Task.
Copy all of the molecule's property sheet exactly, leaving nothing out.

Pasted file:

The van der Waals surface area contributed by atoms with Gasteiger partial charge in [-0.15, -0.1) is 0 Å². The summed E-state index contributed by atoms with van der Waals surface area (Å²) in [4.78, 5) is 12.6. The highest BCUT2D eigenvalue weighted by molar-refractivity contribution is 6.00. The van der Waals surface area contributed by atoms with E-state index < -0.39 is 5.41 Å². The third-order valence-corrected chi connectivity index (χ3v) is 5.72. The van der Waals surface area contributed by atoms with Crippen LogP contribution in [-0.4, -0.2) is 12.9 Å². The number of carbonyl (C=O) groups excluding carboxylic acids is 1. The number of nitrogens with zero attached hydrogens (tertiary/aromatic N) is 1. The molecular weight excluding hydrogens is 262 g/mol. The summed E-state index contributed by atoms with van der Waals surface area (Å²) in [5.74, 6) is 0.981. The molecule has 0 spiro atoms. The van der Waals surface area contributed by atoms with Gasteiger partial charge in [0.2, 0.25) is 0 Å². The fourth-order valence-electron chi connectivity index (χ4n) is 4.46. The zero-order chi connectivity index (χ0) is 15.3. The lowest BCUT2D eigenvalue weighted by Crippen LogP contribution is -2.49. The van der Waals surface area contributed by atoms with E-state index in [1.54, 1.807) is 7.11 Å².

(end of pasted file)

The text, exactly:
The van der Waals surface area contributed by atoms with Gasteiger partial charge in [-0.15, -0.1) is 0 Å². The summed E-state index contributed by atoms with van der Waals surface area (Å²) in [4.78, 5) is 12.6. The highest BCUT2D eigenvalue weighted by molar-refractivity contribution is 6.00. The van der Waals surface area contributed by atoms with E-state index < -0.39 is 5.41 Å². The third-order valence-corrected chi connectivity index (χ3v) is 5.72. The van der Waals surface area contributed by atoms with Crippen LogP contribution in [-0.4, -0.2) is 12.9 Å². The number of carbonyl (C=O) groups excluding carboxylic acids is 1. The number of nitrogens with zero attached hydrogens (tertiary/aromatic N) is 1. The molecular weight excluding hydrogens is 262 g/mol. The summed E-state index contributed by atoms with van der Waals surface area (Å²) in [5.74, 6) is 0.981. The molecule has 0 spiro atoms. The van der Waals surface area contributed by atoms with Gasteiger partial charge in [0.2, 0.25) is 0 Å². The fourth-order valence-electron chi connectivity index (χ4n) is 4.46. The zero-order chi connectivity index (χ0) is 15.3. The lowest BCUT2D eigenvalue weighted by Crippen LogP contribution is -2.49. The van der Waals surface area contributed by atoms with E-state index in [1.54, 1.807) is 7.11 Å².